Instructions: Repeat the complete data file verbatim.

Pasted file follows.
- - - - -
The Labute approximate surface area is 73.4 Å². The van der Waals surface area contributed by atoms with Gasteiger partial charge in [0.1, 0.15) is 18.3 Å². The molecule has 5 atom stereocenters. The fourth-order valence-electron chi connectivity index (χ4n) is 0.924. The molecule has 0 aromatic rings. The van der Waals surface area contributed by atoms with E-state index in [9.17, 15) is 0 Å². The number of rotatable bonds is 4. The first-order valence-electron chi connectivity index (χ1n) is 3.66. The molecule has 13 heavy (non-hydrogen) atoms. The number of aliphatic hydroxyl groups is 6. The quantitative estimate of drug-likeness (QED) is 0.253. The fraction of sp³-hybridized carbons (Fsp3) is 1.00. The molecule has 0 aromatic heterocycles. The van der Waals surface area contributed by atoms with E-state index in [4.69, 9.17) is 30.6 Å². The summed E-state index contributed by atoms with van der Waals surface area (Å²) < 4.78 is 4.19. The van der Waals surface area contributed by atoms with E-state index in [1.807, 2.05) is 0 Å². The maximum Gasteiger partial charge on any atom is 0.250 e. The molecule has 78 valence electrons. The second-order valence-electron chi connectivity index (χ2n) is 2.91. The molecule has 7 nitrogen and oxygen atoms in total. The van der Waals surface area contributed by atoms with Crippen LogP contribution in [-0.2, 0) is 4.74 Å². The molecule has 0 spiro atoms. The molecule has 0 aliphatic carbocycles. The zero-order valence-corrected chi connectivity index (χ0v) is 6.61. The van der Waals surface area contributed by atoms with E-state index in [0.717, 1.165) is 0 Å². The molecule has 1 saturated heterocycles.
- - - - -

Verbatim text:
The Labute approximate surface area is 73.4 Å². The van der Waals surface area contributed by atoms with Gasteiger partial charge in [0.1, 0.15) is 18.3 Å². The molecule has 5 atom stereocenters. The fourth-order valence-electron chi connectivity index (χ4n) is 0.924. The molecule has 0 aromatic rings. The van der Waals surface area contributed by atoms with E-state index in [9.17, 15) is 0 Å². The number of rotatable bonds is 4. The first-order valence-electron chi connectivity index (χ1n) is 3.66. The molecule has 13 heavy (non-hydrogen) atoms. The number of aliphatic hydroxyl groups is 6. The quantitative estimate of drug-likeness (QED) is 0.253. The fraction of sp³-hybridized carbons (Fsp3) is 1.00. The molecule has 0 aromatic heterocycles. The van der Waals surface area contributed by atoms with E-state index in [4.69, 9.17) is 30.6 Å². The summed E-state index contributed by atoms with van der Waals surface area (Å²) < 4.78 is 4.19. The van der Waals surface area contributed by atoms with E-state index in [1.807, 2.05) is 0 Å². The maximum Gasteiger partial charge on any atom is 0.250 e. The molecule has 78 valence electrons. The second-order valence-electron chi connectivity index (χ2n) is 2.91. The molecule has 7 nitrogen and oxygen atoms in total. The van der Waals surface area contributed by atoms with Crippen LogP contribution in [-0.2, 0) is 4.74 Å². The molecule has 0 spiro atoms. The molecule has 0 aliphatic carbocycles. The zero-order valence-corrected chi connectivity index (χ0v) is 6.61. The van der Waals surface area contributed by atoms with E-state index in [0.717, 1.165) is 0 Å². The molecule has 1 saturated heterocycles.